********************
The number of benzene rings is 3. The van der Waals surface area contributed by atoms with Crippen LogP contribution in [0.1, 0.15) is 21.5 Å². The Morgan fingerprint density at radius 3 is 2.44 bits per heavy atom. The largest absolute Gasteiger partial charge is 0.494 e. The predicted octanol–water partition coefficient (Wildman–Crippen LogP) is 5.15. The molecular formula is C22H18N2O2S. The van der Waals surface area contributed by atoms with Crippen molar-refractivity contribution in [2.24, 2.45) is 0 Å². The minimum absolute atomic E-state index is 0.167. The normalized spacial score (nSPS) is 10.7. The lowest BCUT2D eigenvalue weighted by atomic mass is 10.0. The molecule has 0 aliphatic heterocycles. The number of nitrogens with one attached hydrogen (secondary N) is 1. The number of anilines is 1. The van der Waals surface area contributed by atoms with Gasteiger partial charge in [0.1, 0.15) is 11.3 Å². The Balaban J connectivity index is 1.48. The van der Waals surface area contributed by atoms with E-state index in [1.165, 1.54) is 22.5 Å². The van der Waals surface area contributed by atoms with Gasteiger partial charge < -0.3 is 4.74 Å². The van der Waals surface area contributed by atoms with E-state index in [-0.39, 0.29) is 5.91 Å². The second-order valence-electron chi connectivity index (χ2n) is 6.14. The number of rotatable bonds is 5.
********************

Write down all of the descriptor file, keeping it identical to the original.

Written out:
The number of benzene rings is 3. The van der Waals surface area contributed by atoms with Crippen LogP contribution in [0.1, 0.15) is 21.5 Å². The Morgan fingerprint density at radius 3 is 2.44 bits per heavy atom. The largest absolute Gasteiger partial charge is 0.494 e. The predicted octanol–water partition coefficient (Wildman–Crippen LogP) is 5.15. The molecular formula is C22H18N2O2S. The van der Waals surface area contributed by atoms with Crippen molar-refractivity contribution in [2.24, 2.45) is 0 Å². The minimum absolute atomic E-state index is 0.167. The normalized spacial score (nSPS) is 10.7. The lowest BCUT2D eigenvalue weighted by atomic mass is 10.0. The molecule has 0 aliphatic heterocycles. The number of nitrogens with one attached hydrogen (secondary N) is 1. The number of anilines is 1. The van der Waals surface area contributed by atoms with Gasteiger partial charge in [0.1, 0.15) is 11.3 Å². The Balaban J connectivity index is 1.48. The van der Waals surface area contributed by atoms with E-state index in [1.165, 1.54) is 22.5 Å². The van der Waals surface area contributed by atoms with Gasteiger partial charge < -0.3 is 4.74 Å². The van der Waals surface area contributed by atoms with E-state index in [-0.39, 0.29) is 5.91 Å². The second-order valence-electron chi connectivity index (χ2n) is 6.14. The number of rotatable bonds is 5.